DRM Moves Ahead With HTML5 Specification
Written by Michael Larabel in Free Software on 11 May 2013 at 12:51 PM EDT. 111 Comments
The W3C has decided to go ahead and publish the first public draft of the Encrypted Media Extensions (EME), a form of Digital Rights Management for HTML5.

The aim of this DRM implementation for HTML5 is that it can be optionally used by HTML5-based media players for content protection. There's not going to be an Internet without DRM, so while the Free Software Foundation and others may be against EME, it's at least a standardization on HTML5 rather than all the different DRM protection schemes in Flash, Silverlight, browser plug-ins, etc.

The Encrypted Media Extensions concept is backed by Google, Netflix, Microsoft, and other firms. EME doesn't mandate an encryption algorithm as part of the draft but they are provided separately through Content Decryption Modules (CDMs) that are part (or plug-ins) to the web-browser.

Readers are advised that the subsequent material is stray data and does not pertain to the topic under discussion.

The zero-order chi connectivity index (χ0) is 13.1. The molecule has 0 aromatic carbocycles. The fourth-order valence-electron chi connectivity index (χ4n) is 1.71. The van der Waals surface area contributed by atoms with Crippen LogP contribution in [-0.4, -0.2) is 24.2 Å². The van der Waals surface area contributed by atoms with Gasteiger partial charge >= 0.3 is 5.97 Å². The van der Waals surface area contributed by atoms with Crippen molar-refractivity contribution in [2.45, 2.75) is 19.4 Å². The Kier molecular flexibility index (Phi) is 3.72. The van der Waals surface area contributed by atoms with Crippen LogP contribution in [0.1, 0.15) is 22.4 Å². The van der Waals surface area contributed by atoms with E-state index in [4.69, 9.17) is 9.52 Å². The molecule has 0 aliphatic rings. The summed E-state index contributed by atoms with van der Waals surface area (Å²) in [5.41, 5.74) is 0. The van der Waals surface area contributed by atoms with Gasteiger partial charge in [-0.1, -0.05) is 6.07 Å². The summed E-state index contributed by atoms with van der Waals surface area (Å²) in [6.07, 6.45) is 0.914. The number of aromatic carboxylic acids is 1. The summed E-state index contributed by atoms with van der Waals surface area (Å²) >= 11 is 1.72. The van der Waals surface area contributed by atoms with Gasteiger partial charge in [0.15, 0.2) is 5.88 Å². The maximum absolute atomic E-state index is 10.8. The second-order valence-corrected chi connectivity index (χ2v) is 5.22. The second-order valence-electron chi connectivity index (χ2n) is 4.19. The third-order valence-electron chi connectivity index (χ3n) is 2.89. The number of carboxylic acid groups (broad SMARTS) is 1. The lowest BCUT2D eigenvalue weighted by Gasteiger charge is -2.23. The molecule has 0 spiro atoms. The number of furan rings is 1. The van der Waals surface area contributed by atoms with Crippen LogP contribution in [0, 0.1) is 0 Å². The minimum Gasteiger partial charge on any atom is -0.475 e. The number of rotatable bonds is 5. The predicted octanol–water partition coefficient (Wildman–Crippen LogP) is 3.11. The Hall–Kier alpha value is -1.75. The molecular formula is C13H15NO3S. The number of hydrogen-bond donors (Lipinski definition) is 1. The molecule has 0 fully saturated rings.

Google is already going ahead with EME in Chrome and Chroms OS. More details on this new HTML5 work can be found at W3.org and this week's announcement.

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Michael Larabel is the principal author of Phoronix.com and founded the site in 2004 with a focus on enriching the Linux hardware experience. Michael has written more than 10,000 articles covering the state of Linux hardware support, Linux performance, graphics drivers, and other topics. Michael is also the lead developer of the Phoronix Test Suite, Phoromatic, and OpenBenchmarking.org automated benchmarking software. He can be followed via Twitter or contacted via MichaelLarabel.com.

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